First of all, right when we first talked about the category of root systems, we saw that the Weyl group of is a normal subgroup of . This will give us most of the structure we need, but there may be automorphisms of that don’t come from actions of the Weyl group.
So fix a base of , and consider the collection of automorphisms which send back to itself. We’ve shown that the action of on bases of is simply transitive, which means that if comes from the Weyl group, then can only be the identity transformation. That is, as subgroups of .
On the other hand, given an arbitrary automorphism , it sends to some other base . We can find a sending back to . And so ; it’s an automorphism sending to itself. That is, ; any automorphism can be written (not necessarily uniquely) as the composition of one from and one from . Therefore we can write the automorphism group as the semidirect product:
All that remains, then, is to determine the structure of . But each shuffles around the roots in , and these roots correspond to the vertices of the Dynkin diagram of the root system. And for to be an automorphism of , it must preserve the Cartan integers, and thus the numbers of edges between any pair of vertices in the Dynkin diagram. That is, must be a transformation of the Dynkin diagram of back to itself, and the reverse is also true.
So we can determine just by looking at the Dynkin diagram! Let’s see what this looks like for the connected diagrams in the classification theorem, since disconnected diagrams just add transformations that shuffle isomorphic pieces.
Any diagram with a multiple edge — , , and the and series — has only the trivial symmetry. Indeed, the multiple edge has a direction, and it must be sent back to itself with the same direction. It’s easy to see that this specifies where every other part of the diagram must go.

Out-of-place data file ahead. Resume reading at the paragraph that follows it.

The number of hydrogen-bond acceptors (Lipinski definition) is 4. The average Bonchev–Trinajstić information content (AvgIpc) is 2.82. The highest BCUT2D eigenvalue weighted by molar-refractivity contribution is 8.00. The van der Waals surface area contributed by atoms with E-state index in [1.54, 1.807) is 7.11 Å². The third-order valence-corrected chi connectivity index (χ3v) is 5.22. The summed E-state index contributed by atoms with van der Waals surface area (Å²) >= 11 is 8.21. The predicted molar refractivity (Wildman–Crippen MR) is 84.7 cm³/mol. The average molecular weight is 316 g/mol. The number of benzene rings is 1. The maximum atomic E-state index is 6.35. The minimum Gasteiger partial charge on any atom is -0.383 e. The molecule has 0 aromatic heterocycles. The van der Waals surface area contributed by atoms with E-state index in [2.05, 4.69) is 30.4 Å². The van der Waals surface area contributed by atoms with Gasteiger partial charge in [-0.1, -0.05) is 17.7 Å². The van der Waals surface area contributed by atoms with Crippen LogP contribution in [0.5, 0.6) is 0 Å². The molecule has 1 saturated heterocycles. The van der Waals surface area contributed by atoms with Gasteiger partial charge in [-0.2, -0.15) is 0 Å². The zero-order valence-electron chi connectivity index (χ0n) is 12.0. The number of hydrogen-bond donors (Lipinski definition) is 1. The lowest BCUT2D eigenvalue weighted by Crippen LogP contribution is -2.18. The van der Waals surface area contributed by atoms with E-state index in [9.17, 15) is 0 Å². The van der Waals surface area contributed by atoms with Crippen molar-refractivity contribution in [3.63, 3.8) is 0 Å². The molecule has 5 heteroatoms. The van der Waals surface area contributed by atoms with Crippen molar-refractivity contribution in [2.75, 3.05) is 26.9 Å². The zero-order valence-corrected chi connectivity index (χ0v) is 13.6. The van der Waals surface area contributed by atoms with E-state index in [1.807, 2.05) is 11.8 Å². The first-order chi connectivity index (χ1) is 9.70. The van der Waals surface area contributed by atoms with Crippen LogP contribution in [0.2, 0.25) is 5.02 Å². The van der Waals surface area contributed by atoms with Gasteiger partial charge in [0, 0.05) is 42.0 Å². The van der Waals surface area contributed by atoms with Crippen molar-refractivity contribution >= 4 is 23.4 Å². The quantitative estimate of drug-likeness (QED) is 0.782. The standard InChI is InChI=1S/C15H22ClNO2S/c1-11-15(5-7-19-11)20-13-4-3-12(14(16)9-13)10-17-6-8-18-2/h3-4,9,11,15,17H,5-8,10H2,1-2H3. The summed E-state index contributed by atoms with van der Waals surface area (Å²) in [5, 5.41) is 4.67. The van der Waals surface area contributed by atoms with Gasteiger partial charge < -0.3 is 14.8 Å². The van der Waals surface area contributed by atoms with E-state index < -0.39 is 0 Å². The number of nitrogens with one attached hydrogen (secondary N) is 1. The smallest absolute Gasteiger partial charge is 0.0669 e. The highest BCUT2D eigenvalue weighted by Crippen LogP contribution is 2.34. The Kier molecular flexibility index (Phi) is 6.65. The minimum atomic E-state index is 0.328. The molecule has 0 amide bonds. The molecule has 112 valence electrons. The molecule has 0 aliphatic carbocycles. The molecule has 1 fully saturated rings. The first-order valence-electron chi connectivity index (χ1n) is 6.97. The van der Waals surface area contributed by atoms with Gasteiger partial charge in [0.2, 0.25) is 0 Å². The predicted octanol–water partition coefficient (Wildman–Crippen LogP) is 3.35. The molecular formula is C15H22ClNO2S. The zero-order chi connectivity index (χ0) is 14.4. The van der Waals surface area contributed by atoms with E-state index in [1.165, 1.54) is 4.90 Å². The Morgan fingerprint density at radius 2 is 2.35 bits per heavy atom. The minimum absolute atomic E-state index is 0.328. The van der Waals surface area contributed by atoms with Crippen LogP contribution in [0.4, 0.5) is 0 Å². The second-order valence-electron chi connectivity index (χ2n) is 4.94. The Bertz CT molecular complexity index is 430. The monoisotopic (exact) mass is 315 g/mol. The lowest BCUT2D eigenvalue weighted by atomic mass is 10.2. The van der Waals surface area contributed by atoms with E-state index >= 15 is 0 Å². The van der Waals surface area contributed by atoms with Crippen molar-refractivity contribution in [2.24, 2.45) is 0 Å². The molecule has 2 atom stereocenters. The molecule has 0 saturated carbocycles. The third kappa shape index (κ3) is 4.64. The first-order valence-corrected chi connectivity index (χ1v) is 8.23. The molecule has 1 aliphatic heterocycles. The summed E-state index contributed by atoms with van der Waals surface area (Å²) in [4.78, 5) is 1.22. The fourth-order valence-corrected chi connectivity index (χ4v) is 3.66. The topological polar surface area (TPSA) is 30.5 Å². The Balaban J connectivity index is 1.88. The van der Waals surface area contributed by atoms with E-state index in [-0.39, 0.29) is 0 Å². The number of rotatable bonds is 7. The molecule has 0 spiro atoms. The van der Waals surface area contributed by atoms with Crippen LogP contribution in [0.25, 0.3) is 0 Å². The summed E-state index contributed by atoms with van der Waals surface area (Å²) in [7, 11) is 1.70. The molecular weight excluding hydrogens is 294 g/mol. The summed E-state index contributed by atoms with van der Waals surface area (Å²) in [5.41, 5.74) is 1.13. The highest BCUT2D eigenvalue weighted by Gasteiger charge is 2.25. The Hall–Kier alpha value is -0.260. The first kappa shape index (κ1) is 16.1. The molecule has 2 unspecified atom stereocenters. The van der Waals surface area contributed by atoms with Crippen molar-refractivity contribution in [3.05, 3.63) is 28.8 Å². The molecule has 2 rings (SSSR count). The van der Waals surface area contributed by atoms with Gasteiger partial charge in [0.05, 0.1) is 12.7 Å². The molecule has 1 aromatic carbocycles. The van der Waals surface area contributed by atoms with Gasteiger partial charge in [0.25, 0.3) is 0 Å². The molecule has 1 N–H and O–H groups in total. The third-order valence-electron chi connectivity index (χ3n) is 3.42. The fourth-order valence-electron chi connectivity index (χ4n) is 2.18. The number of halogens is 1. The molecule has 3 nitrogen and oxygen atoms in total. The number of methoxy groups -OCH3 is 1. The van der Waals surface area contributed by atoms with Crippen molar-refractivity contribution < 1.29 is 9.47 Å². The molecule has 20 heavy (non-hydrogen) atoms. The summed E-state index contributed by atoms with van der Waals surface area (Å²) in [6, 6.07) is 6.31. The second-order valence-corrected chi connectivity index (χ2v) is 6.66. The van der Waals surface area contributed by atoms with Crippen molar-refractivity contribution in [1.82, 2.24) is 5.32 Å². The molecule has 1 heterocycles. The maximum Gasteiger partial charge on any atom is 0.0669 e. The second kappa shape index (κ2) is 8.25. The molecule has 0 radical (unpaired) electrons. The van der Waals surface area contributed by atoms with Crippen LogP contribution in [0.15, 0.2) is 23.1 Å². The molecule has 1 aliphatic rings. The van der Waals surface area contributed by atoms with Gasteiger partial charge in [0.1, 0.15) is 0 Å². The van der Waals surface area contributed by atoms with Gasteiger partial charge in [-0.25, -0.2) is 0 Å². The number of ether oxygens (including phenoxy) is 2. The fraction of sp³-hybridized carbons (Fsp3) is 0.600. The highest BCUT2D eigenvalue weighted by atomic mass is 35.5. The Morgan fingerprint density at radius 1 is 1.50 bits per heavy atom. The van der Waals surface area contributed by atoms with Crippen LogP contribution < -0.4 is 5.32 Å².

The diagram is a single vertex, and has no nontrivial symmetries either. But the diagram for can be flipped end-over-end. We thus find that for all these diagrams. The diagram can also be flipped end-over-end, leaving the one “side” vertex fixed, and we again find , but and have no nontrivial symmetries.
There is a symmetry of the diagram that swaps the two “tails”, so for . For , something entirely more interesting happens. Now the “body” of the diagram also has length , and we can shuffle it around just like the “tails”. And so for we find — the group of permutations of these three vertices. This “triality” shows up in all sorts of interesting applications that connect back to Dynkin diagrams and root systems.
Today we construct the last of our root systems, following our setup. These correspond to the Dynkin diagrams , , and . But there are transformations of Dynkin diagrams that send into , and on into . Thus all we really have to construct is , and then cut off the right simple roots in order to give , and then .
We start similarly to our construction of the root system; take the eight-dimensional space with the integer-coefficient lattice , and then build up the set of half-integer coefficient vectors
Starting from lattice , we can write a generic lattice vector as
and we let be the collection of lattice vectors so that the sum of the coefficients is even. This is well-defined even though the coefficients aren’t unique, because the only redundancy is that we can take from and add to each of the other eight coefficients, which preserves the total parity of all the coefficients.
Now let consist of those vectors with . The explicit description is similar to that from the root system. From , we get the vectors , but not the vectors because these don’t make it into . From we get some vectors of the form
Starting with the choice of all minus signs, this vector is not in because and all the other coefficients are . To flip a sign, we add , which flips the total parity of the coefficients. Thus the vectors of this form that make it into are exactly those with an odd number of minus signs.